Staying fit as you grow old

Physical exercises for elders are essential for maintaining good health and quality of life as we age. Regular physical activity can help prevent chronic diseases such as obesity, heart disease, and diabetes, as well as improve cognitive function and reduce the risk of falls and fractures.

According to the World Health Organization, adults aged 65 and older should aim for at least 150 minutes of moderate-intensity aerobic activity per week, in addition to muscle-strengthening exercises at least twice per week. This can include activities such as walking, cycling, swimming, or dancing.

However, it’s important for elders to consult with their healthcare provider before starting a new exercise program, and to choose activities that are appropriate for their abilities and fitness level. For example, low-impact exercises such as Tai Chi and yoga can be a good option for those with chronic conditions or limited mobility.

In addition to the physical benefits, regular exercise can also improve mental well-being in elders. Studies have shown that physical activity can reduce the risk of cognitive decline and dementia, as well as improve mood and reduce the risk of depression.

One key to success in an exercise program for elders is finding activities that are enjoyable and motivating. This can mean trying out different types of exercise to see what works best, or finding a group or class to exercise with for social support and accountability.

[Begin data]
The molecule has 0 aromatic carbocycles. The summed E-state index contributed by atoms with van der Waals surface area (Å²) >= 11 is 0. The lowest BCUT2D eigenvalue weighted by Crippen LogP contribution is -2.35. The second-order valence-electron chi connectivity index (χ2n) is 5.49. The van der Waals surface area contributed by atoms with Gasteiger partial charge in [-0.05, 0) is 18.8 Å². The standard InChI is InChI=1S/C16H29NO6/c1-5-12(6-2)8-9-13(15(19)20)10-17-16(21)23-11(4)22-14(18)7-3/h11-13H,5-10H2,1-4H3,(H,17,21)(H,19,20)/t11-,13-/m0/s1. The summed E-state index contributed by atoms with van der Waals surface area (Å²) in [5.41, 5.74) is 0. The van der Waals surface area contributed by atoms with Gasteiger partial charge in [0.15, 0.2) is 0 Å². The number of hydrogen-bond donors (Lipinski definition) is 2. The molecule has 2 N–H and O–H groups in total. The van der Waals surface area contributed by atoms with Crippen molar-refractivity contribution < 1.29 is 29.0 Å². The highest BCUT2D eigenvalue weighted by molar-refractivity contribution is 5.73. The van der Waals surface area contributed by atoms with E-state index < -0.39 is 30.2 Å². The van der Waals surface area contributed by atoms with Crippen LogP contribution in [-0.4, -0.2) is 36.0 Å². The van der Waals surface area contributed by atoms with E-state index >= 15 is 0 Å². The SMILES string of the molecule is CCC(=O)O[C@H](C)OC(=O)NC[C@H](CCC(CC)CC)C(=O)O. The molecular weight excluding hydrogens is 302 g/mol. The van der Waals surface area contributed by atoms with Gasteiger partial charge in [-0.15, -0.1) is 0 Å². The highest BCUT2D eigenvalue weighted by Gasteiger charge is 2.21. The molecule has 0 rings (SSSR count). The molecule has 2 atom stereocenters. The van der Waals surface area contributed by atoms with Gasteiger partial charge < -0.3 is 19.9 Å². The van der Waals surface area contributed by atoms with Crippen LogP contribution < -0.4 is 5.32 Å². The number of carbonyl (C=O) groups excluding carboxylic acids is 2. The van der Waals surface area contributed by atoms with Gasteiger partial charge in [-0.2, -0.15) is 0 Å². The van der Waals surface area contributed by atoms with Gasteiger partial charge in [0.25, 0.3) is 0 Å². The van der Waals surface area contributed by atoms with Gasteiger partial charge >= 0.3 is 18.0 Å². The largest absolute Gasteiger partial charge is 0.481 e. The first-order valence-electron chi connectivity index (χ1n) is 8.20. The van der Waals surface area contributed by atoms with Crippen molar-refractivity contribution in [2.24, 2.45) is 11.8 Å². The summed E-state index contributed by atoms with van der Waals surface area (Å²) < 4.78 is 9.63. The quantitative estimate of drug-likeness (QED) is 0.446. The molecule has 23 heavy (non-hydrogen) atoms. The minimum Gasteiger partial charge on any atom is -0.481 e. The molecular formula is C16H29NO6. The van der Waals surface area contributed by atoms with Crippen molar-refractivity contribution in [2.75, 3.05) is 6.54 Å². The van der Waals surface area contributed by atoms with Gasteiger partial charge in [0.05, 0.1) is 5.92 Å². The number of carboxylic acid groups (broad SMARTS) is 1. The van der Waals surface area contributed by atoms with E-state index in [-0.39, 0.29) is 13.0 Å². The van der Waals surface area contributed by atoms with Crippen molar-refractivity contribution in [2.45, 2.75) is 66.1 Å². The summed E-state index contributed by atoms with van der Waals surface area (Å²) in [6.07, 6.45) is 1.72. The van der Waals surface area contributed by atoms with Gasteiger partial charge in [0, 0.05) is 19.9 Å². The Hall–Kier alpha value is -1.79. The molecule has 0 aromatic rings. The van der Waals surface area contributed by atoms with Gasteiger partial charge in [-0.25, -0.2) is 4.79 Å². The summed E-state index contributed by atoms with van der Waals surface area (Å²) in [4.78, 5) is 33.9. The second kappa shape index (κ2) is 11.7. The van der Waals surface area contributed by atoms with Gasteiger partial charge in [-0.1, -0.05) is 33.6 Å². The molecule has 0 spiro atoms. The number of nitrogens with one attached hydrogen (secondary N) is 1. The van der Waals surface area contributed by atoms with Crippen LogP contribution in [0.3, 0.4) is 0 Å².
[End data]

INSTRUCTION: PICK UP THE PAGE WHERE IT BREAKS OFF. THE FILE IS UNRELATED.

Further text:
Another important consideration is safety. It’s important for elders to pay attention to their body and listen to any signals of discomfort or pain. It’s also a good idea to exercise in a safe environment, such as a well-lit and level area, and to wear appropriate shoes and clothing.

Overall, regular physical exercise is essential for maintaining good health and quality of life as we age. With the right approach and support, elders can enjoy the many benefits of regular physical activity.


World Health Organization. (2021). Physical activity and older adults. Retrieved from

Mayo Clinic. (2021). Exercise and physical activity: Your everyday guide from the National Institute on Aging. Retrieved from

Harvard Health Publishing. (2021). Exercise for seniors: Get moving again. Retrieved from

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